The Guardian is a lovely newspaper indeed. Amongst other things, cricket match reports, rendered redundant in these days of instant multimedia communication, is still beautifully done, retaining the freshness and spontaneity, that seem to be missing in these days of cliched filled reporting.

Anyway, there is a lovely article about why the Austrian philosopher Ludwig Wittgenstein loved cricket so much.

http://www.theguardian.com/media/mind-your-language/2015/jun/12/did-wittgenstein-use-silly-points-to-make-profound-ones

For me, though, the more likely draw for Wittgenstein was the game’s language. His whole life was spent attempting to deconstruct the lines of code underpinning evolution’s most fabulous app – verbal communication. And cricket, with its dense and extraordinary quilt of gorgeous words and phrases, must have utterly captivated him.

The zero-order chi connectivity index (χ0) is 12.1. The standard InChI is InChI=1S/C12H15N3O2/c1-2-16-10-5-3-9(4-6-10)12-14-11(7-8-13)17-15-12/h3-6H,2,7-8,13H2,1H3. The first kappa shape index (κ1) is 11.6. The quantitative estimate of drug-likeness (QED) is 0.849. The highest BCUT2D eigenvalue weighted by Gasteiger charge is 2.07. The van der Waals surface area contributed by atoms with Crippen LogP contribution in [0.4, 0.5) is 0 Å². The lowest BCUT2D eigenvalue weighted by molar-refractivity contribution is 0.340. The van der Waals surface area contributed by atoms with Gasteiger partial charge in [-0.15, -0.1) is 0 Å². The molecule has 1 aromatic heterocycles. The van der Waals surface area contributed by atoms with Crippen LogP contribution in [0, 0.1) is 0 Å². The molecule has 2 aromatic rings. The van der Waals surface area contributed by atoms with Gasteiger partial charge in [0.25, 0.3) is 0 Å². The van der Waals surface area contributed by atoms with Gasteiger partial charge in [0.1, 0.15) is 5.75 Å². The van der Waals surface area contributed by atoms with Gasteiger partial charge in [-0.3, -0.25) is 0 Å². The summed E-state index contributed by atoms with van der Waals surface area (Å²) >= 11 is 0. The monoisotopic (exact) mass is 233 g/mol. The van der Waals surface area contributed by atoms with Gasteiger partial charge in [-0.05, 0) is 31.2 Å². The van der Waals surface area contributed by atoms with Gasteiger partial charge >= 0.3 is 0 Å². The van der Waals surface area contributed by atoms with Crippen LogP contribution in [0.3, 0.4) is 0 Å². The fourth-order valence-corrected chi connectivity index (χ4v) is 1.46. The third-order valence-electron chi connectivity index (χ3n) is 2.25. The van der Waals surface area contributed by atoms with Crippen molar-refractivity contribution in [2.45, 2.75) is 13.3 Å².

The complexity of cricket necessitates an equally complex language merely to describe the basics of the game. There’s quite a lot of vocab for a player to learn just to know where to stand on the field. Imagine a circle of radius three metres around a batsman. Any fielder brave enough to stand on that circle can be described as any of (the titular) silly point, silly mid-off, silly mid-on, short leg, backward short leg, leg slip, slip or gully, depending on which point of the compass they are standing on in relation to the batsman.

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